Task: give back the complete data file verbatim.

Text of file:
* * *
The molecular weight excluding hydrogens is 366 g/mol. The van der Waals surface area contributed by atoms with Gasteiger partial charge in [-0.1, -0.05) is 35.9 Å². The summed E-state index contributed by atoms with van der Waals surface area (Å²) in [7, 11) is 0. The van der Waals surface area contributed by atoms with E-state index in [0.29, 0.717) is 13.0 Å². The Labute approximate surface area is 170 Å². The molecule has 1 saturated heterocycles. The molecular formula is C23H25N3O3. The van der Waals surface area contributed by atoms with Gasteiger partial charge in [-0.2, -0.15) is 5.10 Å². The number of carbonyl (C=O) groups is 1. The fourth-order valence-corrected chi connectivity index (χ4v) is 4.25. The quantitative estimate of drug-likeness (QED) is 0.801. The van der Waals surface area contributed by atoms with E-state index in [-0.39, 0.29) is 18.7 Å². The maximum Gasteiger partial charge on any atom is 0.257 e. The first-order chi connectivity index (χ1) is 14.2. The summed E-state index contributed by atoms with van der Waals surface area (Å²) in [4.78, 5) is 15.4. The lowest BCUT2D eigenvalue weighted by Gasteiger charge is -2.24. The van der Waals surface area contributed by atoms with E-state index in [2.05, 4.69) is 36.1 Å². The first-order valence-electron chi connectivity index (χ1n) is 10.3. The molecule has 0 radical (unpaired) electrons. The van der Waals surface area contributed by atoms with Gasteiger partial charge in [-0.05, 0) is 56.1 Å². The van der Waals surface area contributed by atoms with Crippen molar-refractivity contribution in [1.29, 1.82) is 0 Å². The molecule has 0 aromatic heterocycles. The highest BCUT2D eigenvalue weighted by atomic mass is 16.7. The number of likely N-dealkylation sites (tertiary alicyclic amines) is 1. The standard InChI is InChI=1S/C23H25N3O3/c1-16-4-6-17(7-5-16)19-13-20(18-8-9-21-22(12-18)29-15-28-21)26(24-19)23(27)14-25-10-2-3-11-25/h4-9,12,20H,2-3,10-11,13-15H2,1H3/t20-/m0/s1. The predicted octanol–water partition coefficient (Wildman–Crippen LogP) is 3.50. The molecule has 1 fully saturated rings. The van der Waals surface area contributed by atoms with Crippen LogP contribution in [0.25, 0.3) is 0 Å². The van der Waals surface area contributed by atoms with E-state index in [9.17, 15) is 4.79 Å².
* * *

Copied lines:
The molecular weight excluding hydrogens is 366 g/mol. The van der Waals surface area contributed by atoms with Gasteiger partial charge in [-0.1, -0.05) is 35.9 Å². The summed E-state index contributed by atoms with van der Waals surface area (Å²) in [7, 11) is 0. The van der Waals surface area contributed by atoms with E-state index in [0.29, 0.717) is 13.0 Å². The Labute approximate surface area is 170 Å². The molecule has 1 saturated heterocycles. The molecular formula is C23H25N3O3. The van der Waals surface area contributed by atoms with Gasteiger partial charge in [-0.2, -0.15) is 5.10 Å². The number of carbonyl (C=O) groups is 1. The fourth-order valence-corrected chi connectivity index (χ4v) is 4.25. The quantitative estimate of drug-likeness (QED) is 0.801. The van der Waals surface area contributed by atoms with E-state index in [-0.39, 0.29) is 18.7 Å². The maximum Gasteiger partial charge on any atom is 0.257 e. The first-order chi connectivity index (χ1) is 14.2. The summed E-state index contributed by atoms with van der Waals surface area (Å²) in [4.78, 5) is 15.4. The lowest BCUT2D eigenvalue weighted by Gasteiger charge is -2.24. The van der Waals surface area contributed by atoms with E-state index in [2.05, 4.69) is 36.1 Å². The first-order valence-electron chi connectivity index (χ1n) is 10.3. The molecule has 0 radical (unpaired) electrons. The van der Waals surface area contributed by atoms with Gasteiger partial charge in [-0.05, 0) is 56.1 Å². The van der Waals surface area contributed by atoms with Crippen molar-refractivity contribution in [1.29, 1.82) is 0 Å². The molecule has 0 aromatic heterocycles. The highest BCUT2D eigenvalue weighted by atomic mass is 16.7. The number of likely N-dealkylation sites (tertiary alicyclic amines) is 1. The standard InChI is InChI=1S/C23H25N3O3/c1-16-4-6-17(7-5-16)19-13-20(18-8-9-21-22(12-18)29-15-28-21)26(24-19)23(27)14-25-10-2-3-11-25/h4-9,12,20H,2-3,10-11,13-15H2,1H3/t20-/m0/s1. The predicted octanol–water partition coefficient (Wildman–Crippen LogP) is 3.50. The molecule has 1 fully saturated rings. The van der Waals surface area contributed by atoms with Crippen LogP contribution in [0.25, 0.3) is 0 Å². The van der Waals surface area contributed by atoms with E-state index in [9.17, 15) is 4.79 Å².